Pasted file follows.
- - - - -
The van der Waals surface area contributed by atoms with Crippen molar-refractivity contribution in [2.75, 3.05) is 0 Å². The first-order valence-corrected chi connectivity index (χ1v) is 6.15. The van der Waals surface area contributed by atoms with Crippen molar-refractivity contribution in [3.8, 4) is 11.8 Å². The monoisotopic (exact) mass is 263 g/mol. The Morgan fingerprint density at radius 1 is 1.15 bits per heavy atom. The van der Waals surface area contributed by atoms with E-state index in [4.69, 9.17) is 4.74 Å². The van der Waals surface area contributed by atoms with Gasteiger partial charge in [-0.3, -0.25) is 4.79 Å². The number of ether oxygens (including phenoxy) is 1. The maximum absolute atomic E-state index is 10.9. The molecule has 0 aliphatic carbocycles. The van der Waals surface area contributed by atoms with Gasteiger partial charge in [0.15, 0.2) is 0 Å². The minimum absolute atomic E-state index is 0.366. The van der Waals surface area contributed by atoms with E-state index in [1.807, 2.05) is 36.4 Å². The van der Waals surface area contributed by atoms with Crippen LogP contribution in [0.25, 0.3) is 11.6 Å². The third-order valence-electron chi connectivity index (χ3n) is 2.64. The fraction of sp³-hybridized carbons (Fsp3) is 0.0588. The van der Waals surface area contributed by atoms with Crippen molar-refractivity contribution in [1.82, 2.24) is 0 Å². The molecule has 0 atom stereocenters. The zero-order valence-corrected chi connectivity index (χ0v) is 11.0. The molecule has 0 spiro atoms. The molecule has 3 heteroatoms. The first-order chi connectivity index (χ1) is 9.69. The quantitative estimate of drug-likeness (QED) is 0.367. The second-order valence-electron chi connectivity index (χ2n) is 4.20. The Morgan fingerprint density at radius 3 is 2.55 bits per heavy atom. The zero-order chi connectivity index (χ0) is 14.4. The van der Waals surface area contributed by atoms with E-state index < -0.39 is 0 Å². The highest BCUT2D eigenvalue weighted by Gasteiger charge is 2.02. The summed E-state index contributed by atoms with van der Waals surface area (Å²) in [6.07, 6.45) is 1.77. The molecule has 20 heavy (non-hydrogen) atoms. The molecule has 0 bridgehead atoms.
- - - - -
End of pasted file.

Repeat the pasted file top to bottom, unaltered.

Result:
The van der Waals surface area contributed by atoms with Crippen molar-refractivity contribution in [2.75, 3.05) is 0 Å². The first-order valence-corrected chi connectivity index (χ1v) is 6.15. The van der Waals surface area contributed by atoms with Crippen molar-refractivity contribution in [3.8, 4) is 11.8 Å². The monoisotopic (exact) mass is 263 g/mol. The Morgan fingerprint density at radius 1 is 1.15 bits per heavy atom. The van der Waals surface area contributed by atoms with E-state index in [4.69, 9.17) is 4.74 Å². The van der Waals surface area contributed by atoms with Gasteiger partial charge in [-0.3, -0.25) is 4.79 Å². The number of ether oxygens (including phenoxy) is 1. The maximum absolute atomic E-state index is 10.9. The molecule has 0 aliphatic carbocycles. The van der Waals surface area contributed by atoms with Gasteiger partial charge in [0.15, 0.2) is 0 Å². The minimum absolute atomic E-state index is 0.366. The van der Waals surface area contributed by atoms with E-state index in [1.807, 2.05) is 36.4 Å². The van der Waals surface area contributed by atoms with Crippen LogP contribution in [0.25, 0.3) is 11.6 Å². The third-order valence-electron chi connectivity index (χ3n) is 2.64. The fraction of sp³-hybridized carbons (Fsp3) is 0.0588. The van der Waals surface area contributed by atoms with Crippen molar-refractivity contribution in [1.82, 2.24) is 0 Å². The molecule has 0 atom stereocenters. The zero-order valence-corrected chi connectivity index (χ0v) is 11.0. The molecule has 0 spiro atoms. The molecule has 3 heteroatoms. The first-order chi connectivity index (χ1) is 9.69. The quantitative estimate of drug-likeness (QED) is 0.367. The second-order valence-electron chi connectivity index (χ2n) is 4.20. The Morgan fingerprint density at radius 3 is 2.55 bits per heavy atom. The zero-order chi connectivity index (χ0) is 14.4. The van der Waals surface area contributed by atoms with E-state index < -0.39 is 0 Å². The highest BCUT2D eigenvalue weighted by Gasteiger charge is 2.02. The summed E-state index contributed by atoms with van der Waals surface area (Å²) in [6.07, 6.45) is 1.77. The molecule has 20 heavy (non-hydrogen) atoms. The molecule has 0 bridgehead atoms.